Dubbed Out in D.C. and Sounds from the Thievery hi-fi

various artists
Dubbed Out in D.C.
Eighteenth Street Lounge Music

Thievery Corporation
Sounds from the Thievery hi-fi
Eighteenth Street Lounge Music

MY WORKING DEFINITION of "bossa nova" was formed in 1983 with my purchase of the first in a long line of shoddy Casio keyboards. One of a host of cheesy preset rhythm tracks, the so-called bossa-nova loop was the ultimate in sub-drum machine kitsch. Sure, its slinky shuffle was vaguely alluring--"What is that? Spanish? Cuban? Mexican?"--but it takes both listening experience and puberty to open a young New Waver's mind to the savory fruits of Latin influence. At age 10, sadly, I had neither.

Rob Garza and Eric Hilton, the minds behind Washington D.C.'s Thievery Corporation, don't much care where or how they first discovered the joys of bossa. What does concern them is how the gentle influence of Brazilian and Caribbean rhythms flow into the Corp's first-rate ambient dub and hip-hop soundscapes. Their obsessions bloom brilliantly on both Dubbed Out in D.C.--a hearty compilation of D.C. electronica--and the duo's own full-length disc Sounds from the Thievery hi-fi. Both records have been released on the burgeoning Eighteenth Street Lounge imprint, named for the downtown D.C. mansion--located five short blocks from the White House--that the collective has renovated and turned into a club/recording studio.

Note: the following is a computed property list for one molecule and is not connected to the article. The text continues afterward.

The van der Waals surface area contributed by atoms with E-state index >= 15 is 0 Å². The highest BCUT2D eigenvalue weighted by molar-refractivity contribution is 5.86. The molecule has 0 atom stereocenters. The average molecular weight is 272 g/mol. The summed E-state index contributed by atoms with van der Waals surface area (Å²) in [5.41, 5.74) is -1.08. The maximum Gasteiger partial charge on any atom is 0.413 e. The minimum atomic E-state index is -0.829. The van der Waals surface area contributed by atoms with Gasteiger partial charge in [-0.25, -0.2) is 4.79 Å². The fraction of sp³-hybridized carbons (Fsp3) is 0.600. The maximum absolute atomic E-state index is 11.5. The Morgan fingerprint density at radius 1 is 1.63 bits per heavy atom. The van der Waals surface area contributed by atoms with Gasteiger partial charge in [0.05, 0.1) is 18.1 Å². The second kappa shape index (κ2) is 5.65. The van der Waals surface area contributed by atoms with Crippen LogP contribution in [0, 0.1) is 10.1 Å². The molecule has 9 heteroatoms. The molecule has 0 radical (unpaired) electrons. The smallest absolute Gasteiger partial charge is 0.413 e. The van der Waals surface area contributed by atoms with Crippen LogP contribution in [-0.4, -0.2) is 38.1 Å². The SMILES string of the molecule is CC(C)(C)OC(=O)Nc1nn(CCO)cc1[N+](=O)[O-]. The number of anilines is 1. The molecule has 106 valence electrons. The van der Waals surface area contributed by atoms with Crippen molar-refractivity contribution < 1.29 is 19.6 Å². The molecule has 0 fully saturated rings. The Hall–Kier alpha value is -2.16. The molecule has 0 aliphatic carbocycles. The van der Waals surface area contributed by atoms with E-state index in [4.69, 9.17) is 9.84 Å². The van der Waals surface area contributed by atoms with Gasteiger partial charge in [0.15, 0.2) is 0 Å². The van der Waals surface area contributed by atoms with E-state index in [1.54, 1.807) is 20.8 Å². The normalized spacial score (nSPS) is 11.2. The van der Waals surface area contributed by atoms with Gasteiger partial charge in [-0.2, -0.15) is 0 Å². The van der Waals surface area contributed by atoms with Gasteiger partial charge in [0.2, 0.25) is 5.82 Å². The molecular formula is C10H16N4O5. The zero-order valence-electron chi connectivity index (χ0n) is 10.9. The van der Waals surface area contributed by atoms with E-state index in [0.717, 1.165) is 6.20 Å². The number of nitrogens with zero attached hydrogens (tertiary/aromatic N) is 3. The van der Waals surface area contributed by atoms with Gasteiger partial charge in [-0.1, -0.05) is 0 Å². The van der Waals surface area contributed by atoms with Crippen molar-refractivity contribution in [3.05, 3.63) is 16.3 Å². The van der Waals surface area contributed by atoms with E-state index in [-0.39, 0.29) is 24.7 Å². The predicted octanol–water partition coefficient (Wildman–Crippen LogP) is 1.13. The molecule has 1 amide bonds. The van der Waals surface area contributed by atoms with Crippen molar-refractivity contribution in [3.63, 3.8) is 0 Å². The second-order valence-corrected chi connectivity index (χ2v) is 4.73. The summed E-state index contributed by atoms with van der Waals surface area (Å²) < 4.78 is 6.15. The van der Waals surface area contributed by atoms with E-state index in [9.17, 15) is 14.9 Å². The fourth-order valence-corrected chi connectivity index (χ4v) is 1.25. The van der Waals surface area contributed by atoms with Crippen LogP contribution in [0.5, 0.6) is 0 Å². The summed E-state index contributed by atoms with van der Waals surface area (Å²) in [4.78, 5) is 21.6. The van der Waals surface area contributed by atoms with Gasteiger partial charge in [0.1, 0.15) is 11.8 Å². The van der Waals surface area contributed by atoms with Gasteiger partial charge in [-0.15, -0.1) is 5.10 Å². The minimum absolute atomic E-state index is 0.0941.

Though Thievery Corporation conceived and helmed the project, Garza and Hilton's contributions to the Dubbed Out comp are inconspicuous. Their lead-off track "Transcendence" is a spacey, syncopated mood piece, trilled with a smattering of congas and vocal drones that add carefully measured bits of global color. But the grooves get wild on tracks by the two-man team Thunderball: Their "Ultra Thin" is a serious gas, laying painstaking atmospherics beneath frighteningly jittery drum 'n' bass licks to create a thrilling experiment in restlessness. Solo beatmonger Kevin England works whispery snares and blunted Latin-infected interludes on "Summer Down" and "Maened." Peace Bureau and Liftoff pitch in with earnest cuts that flex a more hip-hop-minded muscle.

Slick sonic nods to Eastern and South American cultures just barely manage to spin a common thread through the album's assorted 11 tracks. But if the compilation reflects an itchy D.C. scene on the verge of stylistic synergy, Sounds from the Thievery hi-fi suggests that Hilton and Garza have already set the scene's revolutionary agenda. On "Vivid," their (a)rousing hand claps and conga flourishes ride confidently over snippets of futurist synth--Caetano Veloso singing with Stereolab in a São Paulo lounge could hardly sound better. Elsewhere, the duo lays Shaft-era guitar clucks and Jamaican dub poetry on top of swanky, swirling rhythmic hybrids. While they occasionally brush up against jungle vibes ("Walking Through Babylon" may single-handedly justify coinage of the subgenre term dub-step), a sturdy arsenal of warm hip hop, jazzy Caribbean horn squeaks, and future-bossa grooves consistently intervene. Alert: There's a new kind of global soul here, and it's unrelenting.

Even more disarming than what courses through these eclectic groove thangs is what's missing from them--namely, the familiar funk riffs and James Brown echoes that keep too many beat experimentalists rewriting the rhythm nation's (tired?) party lines. If more D.C. kids start ditching their staple JB wax in favor of spicy rare groove classics, well, blame it on the bossa nova.

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